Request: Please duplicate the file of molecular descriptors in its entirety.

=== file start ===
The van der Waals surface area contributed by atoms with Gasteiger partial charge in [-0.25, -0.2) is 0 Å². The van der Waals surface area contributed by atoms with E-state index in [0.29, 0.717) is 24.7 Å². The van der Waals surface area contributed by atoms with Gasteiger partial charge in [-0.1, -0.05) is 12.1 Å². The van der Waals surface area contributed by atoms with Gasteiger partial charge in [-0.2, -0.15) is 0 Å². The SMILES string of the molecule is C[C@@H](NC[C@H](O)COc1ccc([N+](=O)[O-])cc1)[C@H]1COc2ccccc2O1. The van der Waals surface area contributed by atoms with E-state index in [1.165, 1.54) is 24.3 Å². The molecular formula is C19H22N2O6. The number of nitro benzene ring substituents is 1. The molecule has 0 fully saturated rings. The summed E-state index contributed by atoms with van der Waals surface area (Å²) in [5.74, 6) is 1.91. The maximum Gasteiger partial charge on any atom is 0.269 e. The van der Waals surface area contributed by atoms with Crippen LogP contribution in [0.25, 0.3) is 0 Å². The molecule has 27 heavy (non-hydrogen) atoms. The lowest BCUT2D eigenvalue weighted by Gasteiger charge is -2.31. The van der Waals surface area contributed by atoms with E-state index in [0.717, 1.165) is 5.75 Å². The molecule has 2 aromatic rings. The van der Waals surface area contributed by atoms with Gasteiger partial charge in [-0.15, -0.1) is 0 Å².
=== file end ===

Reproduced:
The van der Waals surface area contributed by atoms with Gasteiger partial charge in [-0.25, -0.2) is 0 Å². The van der Waals surface area contributed by atoms with E-state index in [0.29, 0.717) is 24.7 Å². The van der Waals surface area contributed by atoms with Gasteiger partial charge in [-0.1, -0.05) is 12.1 Å². The van der Waals surface area contributed by atoms with Gasteiger partial charge in [-0.2, -0.15) is 0 Å². The SMILES string of the molecule is C[C@@H](NC[C@H](O)COc1ccc([N+](=O)[O-])cc1)[C@H]1COc2ccccc2O1. The van der Waals surface area contributed by atoms with E-state index in [1.165, 1.54) is 24.3 Å². The molecular formula is C19H22N2O6. The number of nitro benzene ring substituents is 1. The molecule has 0 fully saturated rings. The summed E-state index contributed by atoms with van der Waals surface area (Å²) in [5.74, 6) is 1.91. The maximum Gasteiger partial charge on any atom is 0.269 e. The van der Waals surface area contributed by atoms with Crippen LogP contribution in [0.25, 0.3) is 0 Å². The molecule has 27 heavy (non-hydrogen) atoms. The lowest BCUT2D eigenvalue weighted by Gasteiger charge is -2.31. The van der Waals surface area contributed by atoms with E-state index in [0.717, 1.165) is 5.75 Å². The molecule has 2 aromatic rings. The van der Waals surface area contributed by atoms with Gasteiger partial charge in [-0.15, -0.1) is 0 Å².